Another point is one raised in the book 1491 - New revelations of the Americas before Columbus by Charles C. Mann. It discusses the fact that the Indians living in the Western hemisphere reduced by up to 95% of their precolumbian population, mostly by diseases which spread through them in advance of the Europeans themselves. They not only had no immunity, they didn't have the genetic diversity to develop immunity to some of these diseases. Smallpox, measles, etc. literally swept them off the land. The Book of Mormon contains a prophecy to that effect, but I had never realized that it was so vast and came upon them often before most of them ever saw a European. The point about the lack of genetic diversity struck me as supportive of the Book of Mormon claims.

Third, the idea that all Indians are descendants of these two families from Israel hasn't been my belief for many years. The Book of Mormon actually discusses three groups, the Jaredites who came about the time of the tower of Babel, the Lehi party, and the Mulekites who left Jerusalem about the same time, 600 B.C., but unbeknownst to the Lehi descendants and were discovered by them later on. No other people are described, but there is nothing in the Book of Mormon than would exclude other groups, like the Eskimos. There is insufficient data in the Book to place its geography definitively. Most Mormons seem to believe they were in Northern South America and Central America, but some think they were in the Great Lakes region.

Suffice it to say that the DNA evidence can't prove the Book of Mormon true or false. The Book has been under attack since its first publication with all kinds of scientific claims that have fallen by the way, and like the Bible, which describes many events not found in historic records, endures despite the number of doubters.

I am constantly being impressed by the patterns in the Book that are replicated in modern experience, particularly the ability of secret societies, criminal or terrorist, to undermine a nation. There are always going to be criticisms and attacks. That's why it's called faith.


The Instapundit considers fanaticism. I guess you have to be outside a group to recognize when it has lost its composure and become rabid. I've always been pretty careful about accepting Right Wing assertions without question, and I assumed that the lefties were too. But after 2000, they lost it, and the more they rage, the angrier and more unreasonable they get.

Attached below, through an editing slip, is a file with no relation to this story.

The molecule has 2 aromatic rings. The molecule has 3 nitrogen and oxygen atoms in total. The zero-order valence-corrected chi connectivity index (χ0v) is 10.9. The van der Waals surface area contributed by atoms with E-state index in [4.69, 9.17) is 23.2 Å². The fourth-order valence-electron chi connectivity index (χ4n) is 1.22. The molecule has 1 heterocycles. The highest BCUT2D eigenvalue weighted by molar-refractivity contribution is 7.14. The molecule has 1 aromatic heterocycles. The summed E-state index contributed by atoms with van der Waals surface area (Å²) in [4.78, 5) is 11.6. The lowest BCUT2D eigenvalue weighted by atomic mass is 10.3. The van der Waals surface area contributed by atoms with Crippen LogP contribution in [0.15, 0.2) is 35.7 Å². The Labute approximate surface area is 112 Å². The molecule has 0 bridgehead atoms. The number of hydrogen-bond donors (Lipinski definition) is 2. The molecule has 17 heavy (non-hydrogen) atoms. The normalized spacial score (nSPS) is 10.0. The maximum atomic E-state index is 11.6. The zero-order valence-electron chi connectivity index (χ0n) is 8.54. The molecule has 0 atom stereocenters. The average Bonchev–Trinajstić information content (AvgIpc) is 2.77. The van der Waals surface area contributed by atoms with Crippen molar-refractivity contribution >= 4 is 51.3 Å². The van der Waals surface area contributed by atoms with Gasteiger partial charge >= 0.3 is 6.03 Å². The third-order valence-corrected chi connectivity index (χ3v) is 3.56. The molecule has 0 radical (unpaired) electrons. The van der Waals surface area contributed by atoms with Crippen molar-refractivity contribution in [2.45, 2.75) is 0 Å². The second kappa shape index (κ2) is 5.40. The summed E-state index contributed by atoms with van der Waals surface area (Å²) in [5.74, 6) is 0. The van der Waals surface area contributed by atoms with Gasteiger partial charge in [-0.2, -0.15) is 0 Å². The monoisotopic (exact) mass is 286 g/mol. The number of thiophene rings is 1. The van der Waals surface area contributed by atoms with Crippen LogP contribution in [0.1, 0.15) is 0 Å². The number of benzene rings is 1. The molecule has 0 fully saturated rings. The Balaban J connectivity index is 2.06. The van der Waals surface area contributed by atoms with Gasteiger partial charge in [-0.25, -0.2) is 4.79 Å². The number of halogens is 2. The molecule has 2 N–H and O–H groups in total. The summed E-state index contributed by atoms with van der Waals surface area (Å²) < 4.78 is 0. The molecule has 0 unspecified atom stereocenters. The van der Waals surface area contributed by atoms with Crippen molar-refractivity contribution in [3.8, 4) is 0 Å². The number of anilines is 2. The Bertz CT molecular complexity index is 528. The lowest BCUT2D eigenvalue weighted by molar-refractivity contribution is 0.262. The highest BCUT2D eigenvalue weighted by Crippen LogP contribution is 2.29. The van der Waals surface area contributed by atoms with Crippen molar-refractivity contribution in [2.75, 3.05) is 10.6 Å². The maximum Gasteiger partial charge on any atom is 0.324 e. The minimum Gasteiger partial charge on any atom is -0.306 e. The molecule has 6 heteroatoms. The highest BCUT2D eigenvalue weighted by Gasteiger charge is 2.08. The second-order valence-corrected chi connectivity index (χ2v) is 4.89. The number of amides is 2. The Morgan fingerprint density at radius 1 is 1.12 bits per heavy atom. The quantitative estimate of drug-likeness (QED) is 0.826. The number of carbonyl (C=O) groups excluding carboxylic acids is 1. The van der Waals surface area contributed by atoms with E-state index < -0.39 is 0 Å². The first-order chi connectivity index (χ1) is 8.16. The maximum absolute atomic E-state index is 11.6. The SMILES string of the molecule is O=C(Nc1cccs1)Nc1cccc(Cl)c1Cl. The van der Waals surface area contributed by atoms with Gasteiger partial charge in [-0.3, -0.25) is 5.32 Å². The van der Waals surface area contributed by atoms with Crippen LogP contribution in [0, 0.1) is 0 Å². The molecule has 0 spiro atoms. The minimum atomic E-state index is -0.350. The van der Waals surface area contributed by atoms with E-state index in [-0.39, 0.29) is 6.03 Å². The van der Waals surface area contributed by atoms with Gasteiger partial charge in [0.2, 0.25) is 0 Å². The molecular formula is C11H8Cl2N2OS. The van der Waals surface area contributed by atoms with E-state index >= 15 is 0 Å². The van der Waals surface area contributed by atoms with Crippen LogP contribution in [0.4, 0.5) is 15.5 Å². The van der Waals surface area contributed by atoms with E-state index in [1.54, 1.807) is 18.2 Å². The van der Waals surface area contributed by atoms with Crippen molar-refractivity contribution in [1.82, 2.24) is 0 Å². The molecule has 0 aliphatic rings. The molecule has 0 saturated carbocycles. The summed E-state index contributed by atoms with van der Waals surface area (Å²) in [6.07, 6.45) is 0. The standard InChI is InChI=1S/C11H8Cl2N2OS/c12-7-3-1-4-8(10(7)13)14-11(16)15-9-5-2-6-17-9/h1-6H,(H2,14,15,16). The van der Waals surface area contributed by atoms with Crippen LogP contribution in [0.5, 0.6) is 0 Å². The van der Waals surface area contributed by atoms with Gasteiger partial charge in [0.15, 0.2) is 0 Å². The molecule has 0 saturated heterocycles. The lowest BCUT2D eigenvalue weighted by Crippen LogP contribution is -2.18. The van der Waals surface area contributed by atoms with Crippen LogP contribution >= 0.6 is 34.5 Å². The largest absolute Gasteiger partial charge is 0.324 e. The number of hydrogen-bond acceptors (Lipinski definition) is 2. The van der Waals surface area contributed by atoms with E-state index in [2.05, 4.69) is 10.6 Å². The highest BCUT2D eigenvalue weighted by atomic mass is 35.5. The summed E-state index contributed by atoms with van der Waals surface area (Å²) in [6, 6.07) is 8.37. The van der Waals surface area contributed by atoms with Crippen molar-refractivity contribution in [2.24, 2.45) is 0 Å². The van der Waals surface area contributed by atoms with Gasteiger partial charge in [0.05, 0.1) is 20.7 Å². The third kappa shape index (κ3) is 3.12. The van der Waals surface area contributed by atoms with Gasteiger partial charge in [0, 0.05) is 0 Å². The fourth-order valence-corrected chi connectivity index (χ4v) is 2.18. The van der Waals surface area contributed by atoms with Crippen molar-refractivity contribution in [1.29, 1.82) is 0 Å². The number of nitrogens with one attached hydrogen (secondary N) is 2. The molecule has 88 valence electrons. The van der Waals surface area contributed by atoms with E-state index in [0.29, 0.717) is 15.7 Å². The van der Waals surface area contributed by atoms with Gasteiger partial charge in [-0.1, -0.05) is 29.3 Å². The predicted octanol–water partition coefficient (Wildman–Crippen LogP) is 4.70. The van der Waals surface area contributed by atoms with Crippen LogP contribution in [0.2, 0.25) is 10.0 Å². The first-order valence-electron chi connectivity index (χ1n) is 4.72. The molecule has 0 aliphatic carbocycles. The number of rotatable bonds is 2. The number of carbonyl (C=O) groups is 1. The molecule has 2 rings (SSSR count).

They seem to have a psychological need to have control of at least one branch of government that they can't really articulate, except in terms of the wickedness of their opponents. It's an interesting question, but unlikely to resolve anything, I'm afraid.

Was Larry O'Donnell drunk?

Lawrence O'Donnell came unglued in an interview with Hugh Hewitt yesterday. He posted on Huffington Post, "Was Cheney Drunk?" and tried to bolster his statement that "Every lawyer I've talked to assumes Cheney was too drunk to talk to the cops after the shooting."

Now, what he doesn't seem to get is that this incident wasn't the equivalent of a car crash where the law requires a person to notify the police and remain at the scene. There are no similar laws governing hunting accidents, especially minor ones like this.

The really amazing thing to me was this statement:
When I raised this question, many people thought it was absolutely outrageous to even consider the possibility that Dick Cheney would have any trace of alchohol in his system. We now know that he did, and we have his word that it was one beer. I don't know what his word is worth on this subject. It isn't worth much to me, because he did everything he possibly could to avoid us being able to know the truth about that.
Hugh asks him who the lawyers were who told him Cheney must have been drunk. Then he loses it. His anger and combativeness suggest to me that he regrets raising this whole meme, but he's too vain to admit that it was outrageous and irresponsible for a journalist to do so.

One thing that I noticed practicing as a public defender was that cops seemed to resent the evidenciary rules that apply to their interrogations of suspects but when they get in trouble, they invariably start asserting their rights like a Columbian drug lord. It's not particularly counterintuitive, but it is amusing. O'Donnell's yelling strikes me as ironic, given how loudly journalists tout the presumption of innocence when it applies to some convicted cop-killer who has written a book of poetry in jail. Being a good writer seem to be for the literati like being born again is for protestant evangelicals.

This hostility from liberal reporters toward Bush just keeps spiraling upward over every trivial thing that occurs. This Cheney hysteria, over a accident common in upland game hunting, reminds me of travails of Ralphie in A Christmas Story.
It's like the media are all yelling, "You could shoot someone's eye out!"

Hugh's next interview with Helen Thomas was a hoot. She spoke down to him as though he were some kind of con man or insolent dog. She is so rude, and insistent in inflicting her nastiness on others, but she obviously doesn't think the same standards she operates by as a journalist have any application to her or her fellow elites. If you dish it out like she does, shouldn't you be able to deal with someone treating you the same way? Hugh Hewitt was far more polite and respectful to her than I've ever seen her be to anyone she was talking to. She gives substance to the cliche of an "old bat."